The OK Corp Com has a MOEA section. MOEA says "Applicant must remit pooling bonuses to OCC either on their MOEA anniversary date or within one year of the pooling order". Not only is this gibberish, it is not what OK law says. THE MOEA ANNIVERSARY DATE is the ONE YEAR ANNIVERSARY OF THE POOLING ORDER. So an accurate reading is "Applicant must remit pooling bonuses to OCC either on their ONE YEAR anniversary date or WITHIN .ONE YEAR. That is not the law. The law says ONE YEAR and not WITHIN ONE YEAR. That is corruption and no one gets it.
Pooling bonuses are always paid to the owner of the minerals, unless that owner cannot be found. Typically, owners that fall into the unfound category are those that failed to take care of probates and properly pass title to the minerals. Most of the time all it takes is curative title action by the heirs of the lost owner who can then make claim to the money.
Pooling bonuses paid over to the OCC end up in the lost property fund administered by the state. Cure the title, and the state pays out the money being held. The state publishes a list of lost persons with money in the fund every fall in an attempt to match up the owners. So how is it "corruption" for the state to hold and safeguard the money while the title is being cured or the owner is found??
If your assertion is correct, then a class action lawsuit is appropriate. Tulsa has a local law school, and they are actively recruiting students. You could be prosecuting the case in as little as 2 1/2 years.
Mr. Siegrist is correct. If you think that something criminal is being committed then take it to the local D.A. and file a complaint. It appears that you lack an understanding of how the Oil & Gas business works. Seek the advice of an attorney in your area. Good luck.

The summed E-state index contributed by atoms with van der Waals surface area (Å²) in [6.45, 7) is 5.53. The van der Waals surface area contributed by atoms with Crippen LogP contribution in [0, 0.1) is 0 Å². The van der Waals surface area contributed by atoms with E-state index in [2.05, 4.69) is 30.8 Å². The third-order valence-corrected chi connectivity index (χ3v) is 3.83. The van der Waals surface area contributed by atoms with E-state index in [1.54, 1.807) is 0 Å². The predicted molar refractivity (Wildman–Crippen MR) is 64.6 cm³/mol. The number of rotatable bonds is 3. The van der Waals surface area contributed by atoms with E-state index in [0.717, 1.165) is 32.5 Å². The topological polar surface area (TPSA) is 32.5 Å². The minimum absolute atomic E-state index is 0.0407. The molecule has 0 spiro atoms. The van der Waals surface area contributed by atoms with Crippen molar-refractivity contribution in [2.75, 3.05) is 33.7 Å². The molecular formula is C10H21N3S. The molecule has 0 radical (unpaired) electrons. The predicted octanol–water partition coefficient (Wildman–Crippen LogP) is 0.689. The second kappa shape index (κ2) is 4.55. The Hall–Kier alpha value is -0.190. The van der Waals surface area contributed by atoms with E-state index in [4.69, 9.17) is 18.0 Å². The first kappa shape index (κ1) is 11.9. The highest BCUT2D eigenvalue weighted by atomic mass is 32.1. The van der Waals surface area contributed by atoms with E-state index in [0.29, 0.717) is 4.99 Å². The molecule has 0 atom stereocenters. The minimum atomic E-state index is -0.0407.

Disclaimer: This answer does not constitute legal advice to establish an attorney client relationship. I am admitted in the states of Louisiana, Mississippi and the District of Columbia only. I make no attempt to issue opinions on matters of law that may be applicable to other jurisdictions other than to the states in which I am admitted to practice. Advice is based on general principles of law that may or may not relate to your specific situation in your specific jurisdiction and solely upon the written question presented. You should not rely on this advice alone. Nothing in these communications creates an attorney client relationship as each state that I am admitted has specific requirements for the establishment of an attorney client relationship. You should seek the advice of legal counsel in your respective jurisdiction for a more complete answer.
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